The Transformer Prime (or TF201 if you're nasty) had its share of GPS problems when it first came out. So much so that the company began sending out dongles to fix the issue. Well, that didn't prevent a class action lawsuit from being filed and, as a result, ASUS has settled the case. What does that mean for you? Well, if you purchased a TF201 between December 1, 2011 and February 19, 2013 and you didn't get a refund, then you qualify to receive $17 and a free GPS dongle.
Google has announced a new initiative today that might, if we're lucky, slowly lead to some meaningful changes in how patent litigation is approached. Or, alternatively, make it easier to highlight the jerks who are ruining it for everyone. The Open Patent Non-Assertion (OPN) Pledge gives would-be inventors a pool of patents that Google promises to never sue anyone over, "unless first attacked." That last part is where eyebrows go up, though.
If you were wondering if this is the sort of legal story you should pay attention to on Android Police, let me make it easy: it is. This is probably the biggest legal story in the mobile sphere since Apple's victory over Samsung last August. Yeah, that important.
This morning, the FTC announced at a press conference that Google had settled its antitrust claims with the agency, and that Google agreed to two very important stipulations as part of that settlement relating to mobile.
It seems Apple isn't making many friends over at the patent examiner's office lately - yet another high-profile patent used by the company in litigation has been deemed wholly invalid on a preliminary basis.
The patent in question is often called the "pinch-to-zoom" patent, because that's basically what it patents - a pinch gesture to zoom in on content on a display. This patent had been used successfully by Apple during the first Samsung lawsuit, with numerous (all but two) Samsung devices found to infringe it.
Samsung has officially sought to end all of its claims requesting bans of Apple products in Europe, according to a company official. The decision comes on continued probing by the European Union's anti-trust body, on allegations that Samsung is abusing its standards-essential patents by seeking product bans for their infringement. Note that this does not mean Samsung has dropped its lawsuits - merely the injunction demands involved in them.
Standards-essential patents have played a pretty important role in the mobile patent wars to date, though that role has been one which is increasingly under question.
Breaking news coming out of California's Northern District Court tonight, as Judge Lucy Koh, who presided over the now-infamous Apple v. Samsung trial, has issued post-trial rulings on the parties' respective motions.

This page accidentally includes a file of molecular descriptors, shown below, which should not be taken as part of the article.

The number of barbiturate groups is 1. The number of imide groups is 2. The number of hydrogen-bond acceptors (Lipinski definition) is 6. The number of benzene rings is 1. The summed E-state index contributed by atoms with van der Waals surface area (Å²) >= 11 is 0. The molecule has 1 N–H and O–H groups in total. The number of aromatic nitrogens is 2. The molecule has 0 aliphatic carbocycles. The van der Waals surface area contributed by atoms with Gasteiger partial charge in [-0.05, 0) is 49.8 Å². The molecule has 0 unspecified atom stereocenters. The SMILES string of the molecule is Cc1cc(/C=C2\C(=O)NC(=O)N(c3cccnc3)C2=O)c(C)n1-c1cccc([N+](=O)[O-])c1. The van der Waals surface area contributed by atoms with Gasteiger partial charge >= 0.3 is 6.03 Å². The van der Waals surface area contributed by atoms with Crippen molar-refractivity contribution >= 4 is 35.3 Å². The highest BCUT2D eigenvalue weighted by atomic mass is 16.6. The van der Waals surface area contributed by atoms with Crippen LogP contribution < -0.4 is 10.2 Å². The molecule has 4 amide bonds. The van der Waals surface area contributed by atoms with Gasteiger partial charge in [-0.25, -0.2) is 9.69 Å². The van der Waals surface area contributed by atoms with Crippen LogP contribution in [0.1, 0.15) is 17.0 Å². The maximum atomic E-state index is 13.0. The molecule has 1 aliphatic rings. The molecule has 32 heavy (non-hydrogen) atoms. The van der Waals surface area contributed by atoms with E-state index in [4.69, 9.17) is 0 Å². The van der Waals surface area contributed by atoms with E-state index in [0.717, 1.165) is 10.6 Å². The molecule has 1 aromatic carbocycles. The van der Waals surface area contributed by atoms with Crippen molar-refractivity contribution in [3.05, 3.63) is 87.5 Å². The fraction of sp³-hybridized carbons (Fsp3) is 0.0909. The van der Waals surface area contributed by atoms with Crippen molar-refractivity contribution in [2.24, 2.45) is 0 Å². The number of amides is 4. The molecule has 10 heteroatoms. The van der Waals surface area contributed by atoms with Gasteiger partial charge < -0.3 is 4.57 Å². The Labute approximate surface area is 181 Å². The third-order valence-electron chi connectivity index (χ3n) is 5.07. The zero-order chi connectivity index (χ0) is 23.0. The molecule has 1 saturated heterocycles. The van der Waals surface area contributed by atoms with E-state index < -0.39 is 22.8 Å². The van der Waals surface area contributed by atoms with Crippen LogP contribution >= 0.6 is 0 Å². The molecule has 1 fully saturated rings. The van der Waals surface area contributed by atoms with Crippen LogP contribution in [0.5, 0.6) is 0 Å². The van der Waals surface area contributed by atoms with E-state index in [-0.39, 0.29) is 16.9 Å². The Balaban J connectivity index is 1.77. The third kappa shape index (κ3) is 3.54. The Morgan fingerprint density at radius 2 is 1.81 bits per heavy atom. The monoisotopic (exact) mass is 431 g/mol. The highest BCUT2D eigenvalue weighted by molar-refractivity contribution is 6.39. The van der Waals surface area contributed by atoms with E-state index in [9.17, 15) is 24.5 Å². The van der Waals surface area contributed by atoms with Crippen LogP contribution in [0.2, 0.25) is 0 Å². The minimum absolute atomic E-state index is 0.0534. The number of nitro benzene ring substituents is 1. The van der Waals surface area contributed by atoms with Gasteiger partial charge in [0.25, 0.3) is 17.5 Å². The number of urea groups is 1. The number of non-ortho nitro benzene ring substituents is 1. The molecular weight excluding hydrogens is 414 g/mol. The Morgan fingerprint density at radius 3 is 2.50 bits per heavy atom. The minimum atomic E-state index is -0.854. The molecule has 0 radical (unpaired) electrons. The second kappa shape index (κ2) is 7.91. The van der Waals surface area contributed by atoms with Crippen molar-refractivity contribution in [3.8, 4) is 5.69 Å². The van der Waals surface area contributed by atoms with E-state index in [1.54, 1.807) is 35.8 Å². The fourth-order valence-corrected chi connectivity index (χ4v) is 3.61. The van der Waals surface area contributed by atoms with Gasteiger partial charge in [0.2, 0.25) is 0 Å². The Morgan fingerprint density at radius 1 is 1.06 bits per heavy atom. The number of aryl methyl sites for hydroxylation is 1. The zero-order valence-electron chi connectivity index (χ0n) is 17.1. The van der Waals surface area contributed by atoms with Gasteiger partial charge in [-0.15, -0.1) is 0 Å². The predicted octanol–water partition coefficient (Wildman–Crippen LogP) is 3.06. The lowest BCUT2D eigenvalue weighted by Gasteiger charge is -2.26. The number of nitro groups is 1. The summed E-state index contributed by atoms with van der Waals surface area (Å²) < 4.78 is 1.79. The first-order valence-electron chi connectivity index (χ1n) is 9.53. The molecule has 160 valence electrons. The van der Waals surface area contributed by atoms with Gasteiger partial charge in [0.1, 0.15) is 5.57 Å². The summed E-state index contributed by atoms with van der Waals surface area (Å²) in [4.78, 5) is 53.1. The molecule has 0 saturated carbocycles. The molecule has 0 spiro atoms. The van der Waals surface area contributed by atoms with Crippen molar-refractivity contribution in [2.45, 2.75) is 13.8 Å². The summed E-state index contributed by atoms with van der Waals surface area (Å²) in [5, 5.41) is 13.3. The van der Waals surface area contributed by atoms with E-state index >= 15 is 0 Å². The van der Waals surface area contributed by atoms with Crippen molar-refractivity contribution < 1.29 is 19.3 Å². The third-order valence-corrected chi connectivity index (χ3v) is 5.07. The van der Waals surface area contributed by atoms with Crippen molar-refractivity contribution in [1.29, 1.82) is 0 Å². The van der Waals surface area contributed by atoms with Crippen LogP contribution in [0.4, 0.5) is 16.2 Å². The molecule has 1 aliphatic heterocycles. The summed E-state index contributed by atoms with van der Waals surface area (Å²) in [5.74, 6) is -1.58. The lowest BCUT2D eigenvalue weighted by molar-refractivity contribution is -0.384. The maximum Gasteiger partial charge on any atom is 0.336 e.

Jury Misconduct (Vel Hogan)
Judge Koh ruled that no jury misconduct occurred during the Apple v. Samsung trial, and that she would refuse to entertain the issue further. The judge will not even hold an evidentiary hearing on the matter, meaning Samsung failed in even at the most basic level in arguing its case for a new trial on account of Vel Hogan's alleged biases.
If you're looking for a Twitter client on Android, you won't be pressed for a lack of choices (just look at the poll options below). But what you may be pressed for is equivalent functionality, speed, and features across those various options.
Welcome to the Android Police Week In Review - your source for the biggest Android stories of the week. Don't forget, you can catch a lot of these stories (and more) on our weekly podcast.
- I talk about my enlightening, lovely experience with the Note II, fanboys zero in on and freak out about my comments suggesting even though it's great, it doesn't feel particularly well-made.
- Getting to Know Android 4.2, Part 2: The Gallery
- No Nexus 4 You - Anatomy of a Smartphone Launch Disaster
Android at Arms
- Oracle is appealing that lawsuit they lost really badly, and you should probably care at least a little bit about the issues going before the court.
After the dismissal of two of its cases against Motorola - one in Wisconsin, one in Illinois - Apple hasn't exactly been on a roll when it comes to Google's newly-purchased hardware arm. Motorola, too, hasn't done very well, with its own counterclaims in the same Illinois case also being dismissed, and by making an unexplained last-minute withdrawal of a major ITC case it was filing against Cupertino.
At the time, my first instinct when Motorola withdrew its software patent case against Apple was "settlement talks are on the table." While today's news still doesn't shed too much light on that particular event, it comes with its own bright spots of hope.